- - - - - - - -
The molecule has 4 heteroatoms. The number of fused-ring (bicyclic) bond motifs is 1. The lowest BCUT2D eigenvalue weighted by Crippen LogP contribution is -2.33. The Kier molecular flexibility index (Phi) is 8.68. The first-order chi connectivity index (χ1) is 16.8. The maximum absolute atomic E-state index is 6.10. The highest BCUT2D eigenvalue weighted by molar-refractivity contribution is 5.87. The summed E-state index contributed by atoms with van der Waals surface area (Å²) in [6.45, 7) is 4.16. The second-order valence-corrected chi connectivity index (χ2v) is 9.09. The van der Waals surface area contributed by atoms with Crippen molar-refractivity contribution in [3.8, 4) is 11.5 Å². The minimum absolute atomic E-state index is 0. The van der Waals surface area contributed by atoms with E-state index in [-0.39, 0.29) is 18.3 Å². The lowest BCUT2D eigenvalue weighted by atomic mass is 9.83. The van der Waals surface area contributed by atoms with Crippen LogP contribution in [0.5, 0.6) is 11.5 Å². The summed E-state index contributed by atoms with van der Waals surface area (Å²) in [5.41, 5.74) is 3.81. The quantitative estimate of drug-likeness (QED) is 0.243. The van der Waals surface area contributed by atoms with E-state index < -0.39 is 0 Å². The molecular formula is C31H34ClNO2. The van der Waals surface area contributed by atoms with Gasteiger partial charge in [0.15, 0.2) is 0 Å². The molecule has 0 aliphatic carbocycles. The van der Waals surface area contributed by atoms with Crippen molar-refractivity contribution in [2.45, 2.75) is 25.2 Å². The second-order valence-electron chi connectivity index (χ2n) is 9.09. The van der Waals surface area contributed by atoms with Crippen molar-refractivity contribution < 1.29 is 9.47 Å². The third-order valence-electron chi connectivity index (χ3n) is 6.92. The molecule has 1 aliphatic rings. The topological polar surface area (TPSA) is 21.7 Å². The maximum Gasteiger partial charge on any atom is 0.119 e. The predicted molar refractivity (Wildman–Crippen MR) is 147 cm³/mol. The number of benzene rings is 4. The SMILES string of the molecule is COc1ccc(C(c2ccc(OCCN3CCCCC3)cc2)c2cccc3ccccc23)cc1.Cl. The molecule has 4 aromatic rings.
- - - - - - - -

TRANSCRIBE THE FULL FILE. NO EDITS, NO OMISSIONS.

The molecule has 4 heteroatoms. The number of fused-ring (bicyclic) bond motifs is 1. The lowest BCUT2D eigenvalue weighted by Crippen LogP contribution is -2.33. The Kier molecular flexibility index (Phi) is 8.68. The first-order chi connectivity index (χ1) is 16.8. The maximum absolute atomic E-state index is 6.10. The highest BCUT2D eigenvalue weighted by molar-refractivity contribution is 5.87. The summed E-state index contributed by atoms with van der Waals surface area (Å²) in [6.45, 7) is 4.16. The second-order valence-corrected chi connectivity index (χ2v) is 9.09. The van der Waals surface area contributed by atoms with Crippen molar-refractivity contribution in [3.8, 4) is 11.5 Å². The minimum absolute atomic E-state index is 0. The van der Waals surface area contributed by atoms with E-state index in [-0.39, 0.29) is 18.3 Å². The lowest BCUT2D eigenvalue weighted by atomic mass is 9.83. The van der Waals surface area contributed by atoms with Crippen LogP contribution in [0.5, 0.6) is 11.5 Å². The summed E-state index contributed by atoms with van der Waals surface area (Å²) in [5.41, 5.74) is 3.81. The quantitative estimate of drug-likeness (QED) is 0.243. The van der Waals surface area contributed by atoms with E-state index < -0.39 is 0 Å². The molecular formula is C31H34ClNO2. The van der Waals surface area contributed by atoms with Gasteiger partial charge in [0.15, 0.2) is 0 Å². The molecule has 0 aliphatic carbocycles. The van der Waals surface area contributed by atoms with Crippen molar-refractivity contribution in [2.45, 2.75) is 25.2 Å². The second-order valence-electron chi connectivity index (χ2n) is 9.09. The van der Waals surface area contributed by atoms with Crippen molar-refractivity contribution < 1.29 is 9.47 Å². The third-order valence-electron chi connectivity index (χ3n) is 6.92. The molecule has 1 aliphatic rings. The topological polar surface area (TPSA) is 21.7 Å². The maximum Gasteiger partial charge on any atom is 0.119 e. The predicted molar refractivity (Wildman–Crippen MR) is 147 cm³/mol. The number of benzene rings is 4. The SMILES string of the molecule is COc1ccc(C(c2ccc(OCCN3CCCCC3)cc2)c2cccc3ccccc23)cc1.Cl. The molecule has 4 aromatic rings.